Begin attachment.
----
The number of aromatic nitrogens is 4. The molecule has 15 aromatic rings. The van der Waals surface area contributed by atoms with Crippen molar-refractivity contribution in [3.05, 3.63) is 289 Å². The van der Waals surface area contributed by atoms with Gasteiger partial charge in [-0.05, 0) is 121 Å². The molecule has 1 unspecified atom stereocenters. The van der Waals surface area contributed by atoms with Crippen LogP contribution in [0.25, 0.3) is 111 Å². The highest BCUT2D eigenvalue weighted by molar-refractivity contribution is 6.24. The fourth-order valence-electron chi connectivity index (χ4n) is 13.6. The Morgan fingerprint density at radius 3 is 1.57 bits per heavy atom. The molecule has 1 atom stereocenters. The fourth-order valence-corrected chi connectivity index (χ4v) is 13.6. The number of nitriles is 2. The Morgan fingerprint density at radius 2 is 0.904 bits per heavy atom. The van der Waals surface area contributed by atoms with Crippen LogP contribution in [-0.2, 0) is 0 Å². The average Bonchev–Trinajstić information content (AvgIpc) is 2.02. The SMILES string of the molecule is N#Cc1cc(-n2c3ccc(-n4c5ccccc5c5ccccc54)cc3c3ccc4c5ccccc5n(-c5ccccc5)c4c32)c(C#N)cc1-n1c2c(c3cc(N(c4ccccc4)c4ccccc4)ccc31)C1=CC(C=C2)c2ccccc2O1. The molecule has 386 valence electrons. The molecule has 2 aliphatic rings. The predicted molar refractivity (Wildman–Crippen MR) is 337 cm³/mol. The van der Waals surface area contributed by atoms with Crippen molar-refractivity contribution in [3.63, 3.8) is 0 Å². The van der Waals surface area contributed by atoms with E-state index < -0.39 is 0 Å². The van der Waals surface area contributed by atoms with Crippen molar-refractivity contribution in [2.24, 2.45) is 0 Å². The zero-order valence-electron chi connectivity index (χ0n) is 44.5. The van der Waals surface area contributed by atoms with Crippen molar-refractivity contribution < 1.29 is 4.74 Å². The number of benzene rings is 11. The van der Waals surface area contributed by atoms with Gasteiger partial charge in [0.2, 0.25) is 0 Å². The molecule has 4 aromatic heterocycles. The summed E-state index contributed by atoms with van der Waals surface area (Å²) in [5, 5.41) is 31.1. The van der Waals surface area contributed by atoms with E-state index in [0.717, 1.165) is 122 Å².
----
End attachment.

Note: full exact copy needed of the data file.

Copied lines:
The number of aromatic nitrogens is 4. The molecule has 15 aromatic rings. The van der Waals surface area contributed by atoms with Crippen molar-refractivity contribution in [3.05, 3.63) is 289 Å². The van der Waals surface area contributed by atoms with Gasteiger partial charge in [-0.05, 0) is 121 Å². The molecule has 1 unspecified atom stereocenters. The van der Waals surface area contributed by atoms with Crippen LogP contribution in [0.25, 0.3) is 111 Å². The highest BCUT2D eigenvalue weighted by molar-refractivity contribution is 6.24. The fourth-order valence-electron chi connectivity index (χ4n) is 13.6. The Morgan fingerprint density at radius 3 is 1.57 bits per heavy atom. The molecule has 1 atom stereocenters. The fourth-order valence-corrected chi connectivity index (χ4v) is 13.6. The number of nitriles is 2. The Morgan fingerprint density at radius 2 is 0.904 bits per heavy atom. The van der Waals surface area contributed by atoms with Crippen LogP contribution in [-0.2, 0) is 0 Å². The average Bonchev–Trinajstić information content (AvgIpc) is 2.02. The SMILES string of the molecule is N#Cc1cc(-n2c3ccc(-n4c5ccccc5c5ccccc54)cc3c3ccc4c5ccccc5n(-c5ccccc5)c4c32)c(C#N)cc1-n1c2c(c3cc(N(c4ccccc4)c4ccccc4)ccc31)C1=CC(C=C2)c2ccccc2O1. The molecule has 386 valence electrons. The molecule has 2 aliphatic rings. The predicted molar refractivity (Wildman–Crippen MR) is 337 cm³/mol. The van der Waals surface area contributed by atoms with Crippen molar-refractivity contribution in [3.63, 3.8) is 0 Å². The van der Waals surface area contributed by atoms with E-state index < -0.39 is 0 Å². The van der Waals surface area contributed by atoms with Crippen molar-refractivity contribution in [2.24, 2.45) is 0 Å². The zero-order valence-electron chi connectivity index (χ0n) is 44.5. The van der Waals surface area contributed by atoms with Crippen molar-refractivity contribution < 1.29 is 4.74 Å². The number of benzene rings is 11. The van der Waals surface area contributed by atoms with Gasteiger partial charge in [0.2, 0.25) is 0 Å². The molecule has 4 aromatic heterocycles. The summed E-state index contributed by atoms with van der Waals surface area (Å²) in [5, 5.41) is 31.1. The van der Waals surface area contributed by atoms with E-state index in [0.717, 1.165) is 122 Å².